Aug 25, 2010

How to Make Falafel

In 1998 I was an exchange student in Israel and feasted for the first time on falafel.  I've been a fan ever since.

This falafel recipe is basically the same as p506 in Nourishing Traditions.  My family likes the taste, I like that it is inexpensive and makes a lot.  The recipe says it serves eight.  When I make falafel, we eat it for dinner then I freeze the remainder in two packages.
2 cups dry chickpeas, soaked in water 24 hours (just soak, do not cook.  NT says to add whey to the water and chickpeas.  My experience is that it makes them very tough; I just soak in water.)
4 cups parsley leaves, loosely packed
4 medium onions (mine were large, so I used 3)
4 (or more) cloves of peeled garlic
1 t ground cumin
1 t ground coriander
1 t pepper
2 t sea salt
1/2 t cayenne pepper (more if you'd like)
1 t baking powder

optional: cute kitchen helper

In food processor, add 1 c parsley and 1/4 of all the other ingredients.  Pulse until chopped.  Scrape down sides.  Pulse again till it resembles a course paste. Dump into a large bowl and start again.

  Basically you want to chop small batches of everything.  Do not make the mistake of try to chop all the chickpeas, or all the parsley at once.  It works best if you put a bit of everything in the food processor and chop.

Keep pulsing all the ingredients together in small batches until your face looks like his.
The above picture is still too coarse. If your mixture is too coarse it will not hold together in the frying pan.
Then refrigerate for at least one hour.  When it's dinner time, over medium high heat, melt lard in a skillet.  You can also use olive oil, but lard is much cheaper.  Most store bought lard is hydrogenated (BAD!), but homemade lard is good for you.  It is very easy to render lard.  If you're in Little Rock, Youngblood GrassFed Farm sells pork fat that you can buy through ASN.
Here's where my rendition deviates from Nourishing Traditions.  I add about 1/3 cup white flour to about 1.5 cups of the "course paste" and stir, as mine doesn't stick together well in the skillet without the flour.  Usually I also add a pastured egg yolk.  But I was out of eggs.  It worked fine with just the flour. (see also note in the comments.)
Form mixture into patties and fry in lard for about 2-3 minutes on each side till golden brown.

Above and below I'm illustrating mad flippin' skillz. 

Serve with hummus, slices of feta, Nourishing Gourmet's quinoa tabbouleh (pictured below), and tzatziki sauce (recipe below.)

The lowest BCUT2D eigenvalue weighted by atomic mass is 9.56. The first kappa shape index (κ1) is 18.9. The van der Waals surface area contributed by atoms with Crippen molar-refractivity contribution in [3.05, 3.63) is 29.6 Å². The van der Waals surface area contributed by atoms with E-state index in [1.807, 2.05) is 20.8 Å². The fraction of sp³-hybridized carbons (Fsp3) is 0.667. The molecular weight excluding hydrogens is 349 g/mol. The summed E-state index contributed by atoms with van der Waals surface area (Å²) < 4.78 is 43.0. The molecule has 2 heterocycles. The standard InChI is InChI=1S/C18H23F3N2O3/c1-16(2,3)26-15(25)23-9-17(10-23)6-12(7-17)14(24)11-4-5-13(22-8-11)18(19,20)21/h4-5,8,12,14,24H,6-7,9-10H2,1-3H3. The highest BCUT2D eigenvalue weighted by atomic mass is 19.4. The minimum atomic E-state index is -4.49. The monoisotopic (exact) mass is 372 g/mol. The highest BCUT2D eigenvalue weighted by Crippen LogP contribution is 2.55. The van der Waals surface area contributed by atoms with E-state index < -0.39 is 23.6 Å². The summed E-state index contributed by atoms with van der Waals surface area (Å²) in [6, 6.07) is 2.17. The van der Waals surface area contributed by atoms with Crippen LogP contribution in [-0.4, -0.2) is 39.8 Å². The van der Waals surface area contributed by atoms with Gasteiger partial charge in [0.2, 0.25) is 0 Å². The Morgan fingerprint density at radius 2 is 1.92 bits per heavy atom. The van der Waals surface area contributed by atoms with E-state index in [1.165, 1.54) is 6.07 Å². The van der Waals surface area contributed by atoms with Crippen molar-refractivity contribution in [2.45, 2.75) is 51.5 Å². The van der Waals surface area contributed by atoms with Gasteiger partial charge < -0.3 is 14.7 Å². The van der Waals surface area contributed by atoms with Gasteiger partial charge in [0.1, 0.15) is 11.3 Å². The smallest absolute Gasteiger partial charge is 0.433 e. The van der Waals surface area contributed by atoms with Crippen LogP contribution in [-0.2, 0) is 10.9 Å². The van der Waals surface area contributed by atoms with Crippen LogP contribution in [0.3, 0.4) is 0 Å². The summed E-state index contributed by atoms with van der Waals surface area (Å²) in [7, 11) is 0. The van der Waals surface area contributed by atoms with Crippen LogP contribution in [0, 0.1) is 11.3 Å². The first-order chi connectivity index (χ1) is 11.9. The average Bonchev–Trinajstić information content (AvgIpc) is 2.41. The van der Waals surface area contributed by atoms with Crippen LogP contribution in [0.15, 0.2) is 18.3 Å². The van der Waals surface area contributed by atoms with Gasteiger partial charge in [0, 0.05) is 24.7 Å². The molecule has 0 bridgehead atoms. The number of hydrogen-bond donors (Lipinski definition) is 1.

My friend and fellow foodie, HB, asked the owner of Layla's about his tzatziki recipe.  He obliged!  The key is to use sour cream, not yogurt.  Be careful not to use too much cucumber, as it will make your sauce too watery.  

When I made the tzatziki, my limiting factor was about 6oz. sour cream.  The more sour cream you have, the more cucumber you can use.

Tzatziki Sauce from Layla's
Spoon 6oz sour cream in a blender with about 1/4 of a medium sized cucumber, coarsely chopped.  Add about 4-6 small mint leaves from your herb garden.   Give blender a whirl.  Scrape down sides of blender, whirl again.  Taste.  Add salt and pepper and a tiny squeeze of lemon.  Blend. Taste. Adjust as necessary.


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  1. Thanks for posting this recipe. I never would have picked it out of NT to make on my own :). We had it for dinner tonight and it's fantastic!

    I used your flour idea and it worked fine without any egg for me also. I'm making a note of it in the margin of NT.

  2. This helpful comment came in my inbox. Debra gave me permission to post it:

    And if you're doing gluten-free, there's really no need to add flour to falafel--I never have. Eggs are also optional. Instead of baking powder in the mix, I mix a little baking soda w/water and add to each batch before cooking. And use plenty of salt (and cumin, coriander, and cayenne pepper). It's tough to fry them in olive oil b/c it has such a low burn point, hard to get it hot enough--other oils work better.

    Falafel is a traditional Arab cuisine, appropriated by the Israelis.

    Falafel patties are very good smushed and wrapped in warm pitas (Ali Babba's grocery, LR) with hommus and Jerusalem salad (chopped red cabbage, cucumbers, and tomatoes, salted, sprinkled w/lemon juice--refreshing).

    Debra Reynolds

  3. These looks really yummy, thanks!

  4. Ok, I've never even hear of this...looks like I'm sheltered!!

    It actually looks {and sounds} delicious. Anything I can pair with Feta cheese is a plus for me too!

    Thanks for sharing

  5. Shalom!

    Just as an aside, falafel is the national street food of Israel and enjoyed by Jewish people worldwide.

    However, lard (being of the pig) would not be acceptable since it is not Kosher.

  6. I made all of these recipes for lunch today and they were fabulous! I posted pics on my facebook but I'm not sure you will be able to see them if you aren't my 'friend.' Here's a link just in case:

    By the way, I fried the falafel in coconut ghee from Green Pastures but I have a HUGE bag of pork fat in my freezer just waiting for me to render... baby steps! :)

  7. Which school did you go to in Israel and was it spring or fall? I was at JUC in the spring of 1998.

    1. Hi Heather - I was in Rehovot at the Hebrew University in the summer of '98 . Great memories!



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